2013-26 (June 18, 2013)
Extrajudicial Activities; Promoting Public Confidence
May a Judicial Official assist with the organizational effort to establish Connecticut’s first Family Justice Center created to provide a full range of services to victims of sexual assault and domestic violence?
The Center for Women and Families of Eastern Fairfield County (“CWFEFC”) is in the process of establishing Connecticut’s first Family Justice Center (“FJC”), a “one stop shop” for victims of domestic violence and sexual assault. The Connecticut FJC plans to offer all the services victims need to become survivors, such as advocacy, shelter placement, case management, counseling, safety, education and employment planning, emotional support and childcare when receiving services. The Connecticut FJC will provide community collaboration with police, prosecutors, community-based advocates and social services and will be patterned after the first center that opened in San Diego, California in 2002 and the FJC in Brooklyn, New York. Funding for the Connecticut FJC has been provided, in part, by the Michael Bolton Charities. The Connecticut FJC will be housed in CWFEFC’s headquarters in Bridgeport and will serve victims in Bridgeport, Easton, Fairfield, Monroe, Stratford and Trumbull.
Reported outcomes of FJCs include: reduced homicides; increased community support services; increased victim safety; reduced recantation and minimization by victims; reduced fear and anxiety for survivors and their children; increased autonomy, empowerment and self-sufficiency for survivors; increased prosecution of offenders; and reduced costs by co-location/streamlining the process.
Response: Rule 1.2 of the Code of Judicial Conduct provides that a judge “shall act at all times in a manner that promotes public confidence in the independence, integrity, and impartiality of the judiciary and shall avoid impropriety and the appearance of impropriety. The test for appearance of impropriety is whether the conduct would create in reasonable minds a perception that the judge violated this Code or engaged in other conduct that reflects adversely on the judge’s honesty, impartiality, temperament, or fitness to serve as a judge.”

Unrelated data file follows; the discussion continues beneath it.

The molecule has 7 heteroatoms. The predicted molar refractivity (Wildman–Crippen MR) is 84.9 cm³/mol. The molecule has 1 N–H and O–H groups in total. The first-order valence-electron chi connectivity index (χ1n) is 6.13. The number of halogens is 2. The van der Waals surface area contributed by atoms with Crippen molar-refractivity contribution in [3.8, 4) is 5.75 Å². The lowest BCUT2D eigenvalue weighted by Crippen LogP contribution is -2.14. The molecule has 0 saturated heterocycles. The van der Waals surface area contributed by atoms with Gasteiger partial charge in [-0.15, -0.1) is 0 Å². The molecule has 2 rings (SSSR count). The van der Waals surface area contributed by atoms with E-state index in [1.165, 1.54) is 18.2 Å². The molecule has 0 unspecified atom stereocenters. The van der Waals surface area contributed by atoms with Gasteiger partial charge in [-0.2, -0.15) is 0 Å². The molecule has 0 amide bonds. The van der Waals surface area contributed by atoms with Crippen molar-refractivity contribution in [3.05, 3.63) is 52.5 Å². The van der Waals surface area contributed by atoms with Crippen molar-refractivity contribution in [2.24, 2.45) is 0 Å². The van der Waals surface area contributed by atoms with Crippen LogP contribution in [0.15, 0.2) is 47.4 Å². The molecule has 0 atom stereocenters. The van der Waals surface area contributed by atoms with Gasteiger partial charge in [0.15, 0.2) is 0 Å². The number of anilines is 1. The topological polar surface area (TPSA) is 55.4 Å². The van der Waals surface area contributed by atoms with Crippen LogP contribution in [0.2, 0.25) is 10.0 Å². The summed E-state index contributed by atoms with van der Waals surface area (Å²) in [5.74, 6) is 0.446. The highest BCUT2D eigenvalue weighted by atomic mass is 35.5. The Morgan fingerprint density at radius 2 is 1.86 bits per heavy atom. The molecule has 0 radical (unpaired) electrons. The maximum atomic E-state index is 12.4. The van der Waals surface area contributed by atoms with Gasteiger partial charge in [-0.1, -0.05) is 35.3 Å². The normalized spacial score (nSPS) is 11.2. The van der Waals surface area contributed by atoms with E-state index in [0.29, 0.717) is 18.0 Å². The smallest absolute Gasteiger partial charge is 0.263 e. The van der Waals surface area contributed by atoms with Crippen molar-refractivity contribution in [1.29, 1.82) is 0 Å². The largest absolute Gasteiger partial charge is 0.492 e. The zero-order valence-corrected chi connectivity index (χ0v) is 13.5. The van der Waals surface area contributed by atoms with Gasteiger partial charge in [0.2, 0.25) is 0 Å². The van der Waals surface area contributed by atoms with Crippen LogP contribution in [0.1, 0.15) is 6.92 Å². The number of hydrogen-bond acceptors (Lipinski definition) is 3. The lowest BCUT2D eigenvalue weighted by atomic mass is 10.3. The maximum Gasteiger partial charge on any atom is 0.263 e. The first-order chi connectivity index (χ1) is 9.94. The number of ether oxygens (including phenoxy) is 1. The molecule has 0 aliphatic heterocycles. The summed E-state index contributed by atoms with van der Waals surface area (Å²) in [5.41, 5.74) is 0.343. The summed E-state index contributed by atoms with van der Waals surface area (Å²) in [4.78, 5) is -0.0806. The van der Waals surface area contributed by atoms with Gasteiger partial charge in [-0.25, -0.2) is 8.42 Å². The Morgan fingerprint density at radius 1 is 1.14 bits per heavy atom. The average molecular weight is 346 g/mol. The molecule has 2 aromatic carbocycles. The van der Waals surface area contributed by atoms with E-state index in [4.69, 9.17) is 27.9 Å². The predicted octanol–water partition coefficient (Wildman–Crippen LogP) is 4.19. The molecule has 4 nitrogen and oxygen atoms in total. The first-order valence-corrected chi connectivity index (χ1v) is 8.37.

Although the goals of the FJC are laudable, the organization appears to be heavily one-sided in nature. Based upon the facts presented, including the victim-centered focus of the FJC, the composition of its membership (which lacks defense representation) and its potential for advocacy, the Committee determined that the Judicial Official should decline to assist with the organizational effort because it would cast doubt on the Judicial Official’s impartiality in violation of Rule 1.2. In rendering this opinion, the Committee considered its prior opinions in JE 2012-25 (judicial official should not accept an award from Mothers Against Drunk Driving, one of the largest victim services organization in the U.S.) and Emergency Staff Opinion JE 2012-29 (judicial official should not accept award from a victim support and advocacy group that regularly appears in court on behalf of victims of domestic violence), as well as opinions from two other jurisdictions. See New York Opinion 06-108 (judge should not serve as a member of a Domestic Violence Task Force that includes no defense representation), New York Opinion 00-54/00-56 (judge should not participate with law enforcement agencies in a domestic violence project that excludes defense representation), New York Opinion 99-46 (judge should not serve as a member of a Domestic Violence Community Coordinating Council, which engages in vigorous advocacy on behalf of domestic violence victims) and Florida Opinion 98-8 (judge should not belong to a victim’s rights council because it would cast a reasonable doubt on the judge’s capacity to act impartially as a judge).